Let’s Teach Philly Kids to Use Guns — Properly

Preaching fear and abstinence hasn't worked. How about creating a culture of healthy respect?


Over the weekend, a 2-year-old boy in West Philadelphia shot and killed his 11-year-old sister. The gun —a .357 Magnum — had been stored on top of a fridge; according to reports it was then moved to a master bedroom in the family home. One way or another, it ended up in the toddler’s hands. He fired it, of course. Now both of their lives are destroyed.

It’s a stupid, senseless tragedy. It never should’ve happened. We can all agree on this, right?

So I want to offer a proposal I believe might well reduce the number of gun deaths in Philadelphia. It’s also a provocative proposal. I suspect our gun debate is too polarized for it to become reality, at least for now. But I suspect it would reduce the number of stupid accidents we see — and, by teaching respect for the deadly power of firearms, might even lead to better behavior overall among this city’s criminal elements.

This proposal: Every junior-high student in Philadelphia public schools should take a gun-safety class.

Still with me?

I base this proposal on a few observations:

• We’re never going to get guns off the streets of Philadelphia, at least not soon. Even if it were practical to grab every firearm out there — it’s not — it would still be a political impossibility: Every time this city tries to ensure that criminals can’t get their hands on a weapon of personal destruction, the NRA and its minions in Harrsburg pass some new law rendering the city’s action illegal. Is that obscene? Sure. But it is what it is. Any effort to slow gun deaths in the city will have to deal with reality on the ground.

• While there are plenty of guns circulating in Philadelphia, there are also plenty of guns — per-capita, at least — in my home state of Kansas. Yet there are relatively few gun deaths there: As best I can tell, 9.9 gun deaths per 100,000 residents in Kansas, compared to 24.3 in Philadelphia. (The comparisons aren’t quite exact, but I think the disparity between those two numbers is probably in the neighborhood of correct.) Why?

One of the reasons, surely, is that cities are simply more violent places: Living cheek by jowl can produce short tempers; short tempers can produce violence.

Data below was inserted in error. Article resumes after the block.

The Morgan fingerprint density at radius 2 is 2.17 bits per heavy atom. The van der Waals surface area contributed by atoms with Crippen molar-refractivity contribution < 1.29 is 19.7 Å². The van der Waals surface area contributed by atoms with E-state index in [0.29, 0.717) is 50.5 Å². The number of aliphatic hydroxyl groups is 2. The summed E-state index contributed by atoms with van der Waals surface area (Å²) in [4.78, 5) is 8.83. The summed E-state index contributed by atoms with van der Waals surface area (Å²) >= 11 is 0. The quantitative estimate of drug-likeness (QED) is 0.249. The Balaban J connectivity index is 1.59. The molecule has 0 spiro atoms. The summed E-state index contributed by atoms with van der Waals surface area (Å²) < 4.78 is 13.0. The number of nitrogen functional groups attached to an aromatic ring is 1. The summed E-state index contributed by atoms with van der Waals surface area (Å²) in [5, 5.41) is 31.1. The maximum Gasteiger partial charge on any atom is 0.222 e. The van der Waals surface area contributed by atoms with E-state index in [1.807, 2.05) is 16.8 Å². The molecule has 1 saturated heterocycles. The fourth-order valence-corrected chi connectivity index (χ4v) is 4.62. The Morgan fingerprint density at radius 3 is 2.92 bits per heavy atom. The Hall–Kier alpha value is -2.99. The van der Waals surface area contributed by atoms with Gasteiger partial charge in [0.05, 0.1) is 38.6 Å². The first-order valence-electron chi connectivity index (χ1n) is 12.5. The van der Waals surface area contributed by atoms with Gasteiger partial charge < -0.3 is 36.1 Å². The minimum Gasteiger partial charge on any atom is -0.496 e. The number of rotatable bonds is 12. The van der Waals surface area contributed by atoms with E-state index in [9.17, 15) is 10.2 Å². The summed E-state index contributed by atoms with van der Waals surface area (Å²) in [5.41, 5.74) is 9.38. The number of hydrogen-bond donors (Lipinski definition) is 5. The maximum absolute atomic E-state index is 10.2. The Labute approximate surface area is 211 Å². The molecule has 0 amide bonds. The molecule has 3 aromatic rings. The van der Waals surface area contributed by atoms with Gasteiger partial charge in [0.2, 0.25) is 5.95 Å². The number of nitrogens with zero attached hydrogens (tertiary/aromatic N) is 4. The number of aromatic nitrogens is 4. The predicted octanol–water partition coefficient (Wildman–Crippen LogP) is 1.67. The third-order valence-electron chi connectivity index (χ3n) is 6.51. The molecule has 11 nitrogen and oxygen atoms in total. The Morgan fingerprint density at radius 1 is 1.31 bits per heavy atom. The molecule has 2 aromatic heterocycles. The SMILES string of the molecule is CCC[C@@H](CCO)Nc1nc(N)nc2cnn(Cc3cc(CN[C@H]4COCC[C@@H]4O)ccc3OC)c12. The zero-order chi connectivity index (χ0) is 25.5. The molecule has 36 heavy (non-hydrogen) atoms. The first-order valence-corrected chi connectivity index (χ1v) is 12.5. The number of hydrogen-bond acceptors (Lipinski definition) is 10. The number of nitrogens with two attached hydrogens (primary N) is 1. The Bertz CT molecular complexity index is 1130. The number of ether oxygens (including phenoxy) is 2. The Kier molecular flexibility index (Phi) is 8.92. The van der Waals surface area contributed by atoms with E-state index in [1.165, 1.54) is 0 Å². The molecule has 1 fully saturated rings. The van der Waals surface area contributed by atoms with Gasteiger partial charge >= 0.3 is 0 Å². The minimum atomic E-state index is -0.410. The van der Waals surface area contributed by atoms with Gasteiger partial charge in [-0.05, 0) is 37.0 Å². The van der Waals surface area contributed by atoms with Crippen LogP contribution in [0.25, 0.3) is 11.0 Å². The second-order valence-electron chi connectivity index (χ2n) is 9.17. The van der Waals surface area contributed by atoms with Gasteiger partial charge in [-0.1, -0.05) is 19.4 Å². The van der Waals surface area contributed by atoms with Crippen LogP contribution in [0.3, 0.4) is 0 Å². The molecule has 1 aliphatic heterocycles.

But it’s also true that my rural friends have built a culture of gun safety that goes hand-in-hand with the culture of gun ownership. The clearest expression of this: To get a hunter’s license in Kansas, you must complete a 10-hour hunter safety course — heavy, of course, with lessons on how to handle firearms safely and respectfully. Some classes are taught by the NRA, but a hunter safety course was offered in my rural Kansas middle school back in the late 1980s.

Such education, of course, is probably why countries like Switzerland — where most residents are trained to serve in the militia — can have high rates of gun ownership without correspondingly high death rates.

So let’s train Philadelphia teens to use guns correctly.

The counter-argument, I expect, will be that such classes might glamorize guns or produce a better-trained class of gangsters in our city. I doubt it. Guns are widespread, and using one once is the easiest thing in the world — whether you know how to load a gun or set its safety, there isn’t a man, woman, or child in the universe who doesn’t know how to pull a trigger once.

Education, meanwhile, stands a good chance of reducing accidental deaths. The entire point of hunter safety classes, after all, is to ensure that nobody gets injured or dies because they — or somebody close to them — was mishandling a gun. I suspect, too, that inculcating a sense of respect for guns into education might make young people less likely to use them lightly, to understand the permanence of settling a beef with a bullet.

Will it solve everything? Of course not. But it might help.

The principle is the same as providing clean needles to drug addicts. We may find it distasteful, but it might reduce the public health harms of doing nothing.

We don’t teach respect for guns in Philadelphia, not really. We teach fear, we preach abstinence, we mount political crusades and there are good reasons we do so. But none of that seems to work. So let’s try something new, not because we love guns, but because we respect their power — and we love our children.

Follow @JoelMMathis on Twitter.